The explanation was at least mildly plausible, initially, though, because a modern high-end car is staggeringly complex. It requires something like a hundred million lines of code, about two hundred and fifty hundred times the number of lines in the Space Shuttle. No one could know every line of that software, making it theoretically possible that engineers could have sneaked in the emissions-defeating protocol without Volkswagen’s upper management knowing. Microsoft engineers did something like that decades ago, when they slipped a flight-simulator game into the shipping version of Excel 1997.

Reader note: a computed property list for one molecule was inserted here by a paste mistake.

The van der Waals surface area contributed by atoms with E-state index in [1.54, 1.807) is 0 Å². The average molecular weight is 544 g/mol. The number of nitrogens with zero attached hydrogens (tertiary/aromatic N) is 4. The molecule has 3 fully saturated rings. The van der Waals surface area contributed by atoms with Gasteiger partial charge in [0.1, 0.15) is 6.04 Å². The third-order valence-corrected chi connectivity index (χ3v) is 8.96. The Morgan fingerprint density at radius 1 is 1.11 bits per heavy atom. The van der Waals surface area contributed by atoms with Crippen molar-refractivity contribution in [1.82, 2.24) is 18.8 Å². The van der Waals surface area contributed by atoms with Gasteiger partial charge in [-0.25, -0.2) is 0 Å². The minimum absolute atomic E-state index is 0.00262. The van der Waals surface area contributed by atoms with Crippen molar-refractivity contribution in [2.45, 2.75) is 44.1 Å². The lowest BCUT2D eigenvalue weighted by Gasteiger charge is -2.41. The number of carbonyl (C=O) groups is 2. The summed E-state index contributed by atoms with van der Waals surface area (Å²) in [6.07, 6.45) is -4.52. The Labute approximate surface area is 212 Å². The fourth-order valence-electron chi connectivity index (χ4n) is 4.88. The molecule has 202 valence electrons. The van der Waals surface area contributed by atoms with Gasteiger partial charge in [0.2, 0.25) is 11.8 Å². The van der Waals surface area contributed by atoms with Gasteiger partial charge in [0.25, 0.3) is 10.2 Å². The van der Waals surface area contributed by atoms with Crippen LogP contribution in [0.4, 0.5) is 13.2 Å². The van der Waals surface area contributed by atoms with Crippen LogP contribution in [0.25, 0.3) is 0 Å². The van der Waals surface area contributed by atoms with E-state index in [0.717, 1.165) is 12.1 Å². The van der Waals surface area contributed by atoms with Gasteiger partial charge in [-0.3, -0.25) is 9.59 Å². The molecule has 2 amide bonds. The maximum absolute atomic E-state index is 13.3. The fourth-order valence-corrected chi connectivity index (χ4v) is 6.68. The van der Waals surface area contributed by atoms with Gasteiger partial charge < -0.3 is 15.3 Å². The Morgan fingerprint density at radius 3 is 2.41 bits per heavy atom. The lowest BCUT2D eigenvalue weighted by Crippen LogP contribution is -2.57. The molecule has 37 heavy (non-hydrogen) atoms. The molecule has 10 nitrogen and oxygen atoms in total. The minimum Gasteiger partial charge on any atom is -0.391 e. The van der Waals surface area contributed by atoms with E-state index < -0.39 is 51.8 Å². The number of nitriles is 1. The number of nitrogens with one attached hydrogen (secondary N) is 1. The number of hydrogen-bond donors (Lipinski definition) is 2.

But on Wednesday, Spiegel issued a report, based on one of the many investigations taking place at Volkswagen and around the world, saying that at least thirty managers were involved in the cheating. This squares with Barton’s skepticism, not to mention common sense. Volkswagen engineers didn’t smuggle in software that allows you to play Tetris on in-car G.P.S. screens. They wrote code that fundamentally changed how the company’s diesel cars worked. The altered software affected engine emissions, mileage, cost, and power—all things that auto executives care about. In other words, while it’s technically possible to install such software, it’s hard to imagine that it could have gone unnoticed. Modern automobile engines are made by teams that design, build, test, and tune everything to produce the desired effect. Companies have been building these engines for more than a hundred years, refining a process the leaves no room for mysteries or magic outcomes. When a car produces more power, there is a reason; when a car produces fewer emissions, there is a reason. And when, at Volkswagen, its diesel engine produced forty times more nitrogen oxide when it wasn’t being tested than when it was, many people inside would have known why.